Glycyrrhiza lepidota Pursh  
Family: Fabaceae
American licorice, wild licorice
[Glycyrrhiza glutinosa Nutt., Glycyrrhiza lepidota var. glutinosa Pursh]
Glycyrrhiza lepidota image
Derek Anderson  
Etymology: Glycyrrhiza: from Greek glykys, "sweet," and rhiza, "a root," and referring to the root of G. glabra which is the source of commercial licorice
Plants: perennial, up to 40" tall forb, younger parts and bottom of leaflets covered with dot-like glands; clone forming, creeping roots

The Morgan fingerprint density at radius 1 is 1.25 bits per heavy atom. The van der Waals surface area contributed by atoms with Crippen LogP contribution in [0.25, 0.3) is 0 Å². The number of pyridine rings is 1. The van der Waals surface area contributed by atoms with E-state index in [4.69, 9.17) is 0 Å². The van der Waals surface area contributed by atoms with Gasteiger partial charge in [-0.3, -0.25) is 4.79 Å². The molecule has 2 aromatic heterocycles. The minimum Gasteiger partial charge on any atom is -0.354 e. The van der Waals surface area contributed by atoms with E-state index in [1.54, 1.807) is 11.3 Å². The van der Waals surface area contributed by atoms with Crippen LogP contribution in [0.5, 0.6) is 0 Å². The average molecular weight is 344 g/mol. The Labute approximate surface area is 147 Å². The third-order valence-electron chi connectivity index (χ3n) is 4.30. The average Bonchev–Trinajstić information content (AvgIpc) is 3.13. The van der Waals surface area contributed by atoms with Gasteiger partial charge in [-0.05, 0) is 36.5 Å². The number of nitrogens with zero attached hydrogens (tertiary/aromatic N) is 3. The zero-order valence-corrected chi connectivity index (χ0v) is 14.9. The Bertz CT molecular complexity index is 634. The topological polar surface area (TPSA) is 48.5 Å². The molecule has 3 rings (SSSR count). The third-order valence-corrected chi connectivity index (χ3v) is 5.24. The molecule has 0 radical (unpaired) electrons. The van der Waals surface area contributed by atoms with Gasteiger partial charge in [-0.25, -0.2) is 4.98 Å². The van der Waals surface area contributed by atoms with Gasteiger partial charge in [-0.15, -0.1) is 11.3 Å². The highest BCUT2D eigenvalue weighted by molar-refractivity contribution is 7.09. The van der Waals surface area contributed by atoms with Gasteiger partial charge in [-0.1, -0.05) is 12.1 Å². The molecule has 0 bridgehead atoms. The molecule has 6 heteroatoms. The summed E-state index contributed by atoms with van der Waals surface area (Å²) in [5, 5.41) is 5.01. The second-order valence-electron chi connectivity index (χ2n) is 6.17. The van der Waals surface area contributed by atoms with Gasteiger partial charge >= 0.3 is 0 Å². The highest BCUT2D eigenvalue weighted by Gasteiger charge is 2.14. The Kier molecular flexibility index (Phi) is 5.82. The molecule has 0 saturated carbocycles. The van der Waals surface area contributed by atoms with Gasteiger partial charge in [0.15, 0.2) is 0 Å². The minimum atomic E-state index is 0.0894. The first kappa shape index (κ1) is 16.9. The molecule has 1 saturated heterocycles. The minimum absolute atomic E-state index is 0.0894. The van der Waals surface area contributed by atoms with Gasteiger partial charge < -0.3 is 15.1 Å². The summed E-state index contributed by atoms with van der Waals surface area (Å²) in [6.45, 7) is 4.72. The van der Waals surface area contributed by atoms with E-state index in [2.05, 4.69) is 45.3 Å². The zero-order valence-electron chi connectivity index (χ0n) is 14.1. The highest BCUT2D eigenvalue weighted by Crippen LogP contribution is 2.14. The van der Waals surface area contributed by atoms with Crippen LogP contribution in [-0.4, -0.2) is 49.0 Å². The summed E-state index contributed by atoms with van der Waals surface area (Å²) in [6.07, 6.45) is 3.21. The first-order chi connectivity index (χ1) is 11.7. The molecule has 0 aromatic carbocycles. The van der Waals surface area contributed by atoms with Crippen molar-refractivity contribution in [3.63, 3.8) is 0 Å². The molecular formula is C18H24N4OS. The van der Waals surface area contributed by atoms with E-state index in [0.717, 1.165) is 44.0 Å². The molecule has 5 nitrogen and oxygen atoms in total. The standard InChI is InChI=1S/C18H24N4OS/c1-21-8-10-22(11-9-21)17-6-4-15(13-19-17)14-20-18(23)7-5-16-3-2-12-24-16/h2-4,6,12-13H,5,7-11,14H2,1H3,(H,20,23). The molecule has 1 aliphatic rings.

Leaves: pinnately-divided into an odd number of leaflets (11-19)
Flowers: pale yellow to bluish, 5-parted, 1/2" long; inflorescence a dense, conical-shaped cluster (raceme) of stalked flowers, clusters near or below the upper leaves; blooms May-June
Fruits: brown, 1/2" pod with hooked prickles fruit drawing
Habitat: moist; prairies and along railroads
Conservation Status: Special Concern
Glycyrrhiza lepidota image
Derek Anderson  
Glycyrrhiza lepidota image
Emmet J. Judziewicz  
Glycyrrhiza lepidota image
Robert W. Freckmann  
Glycyrrhiza lepidota image
Emmet J. Judziewicz  
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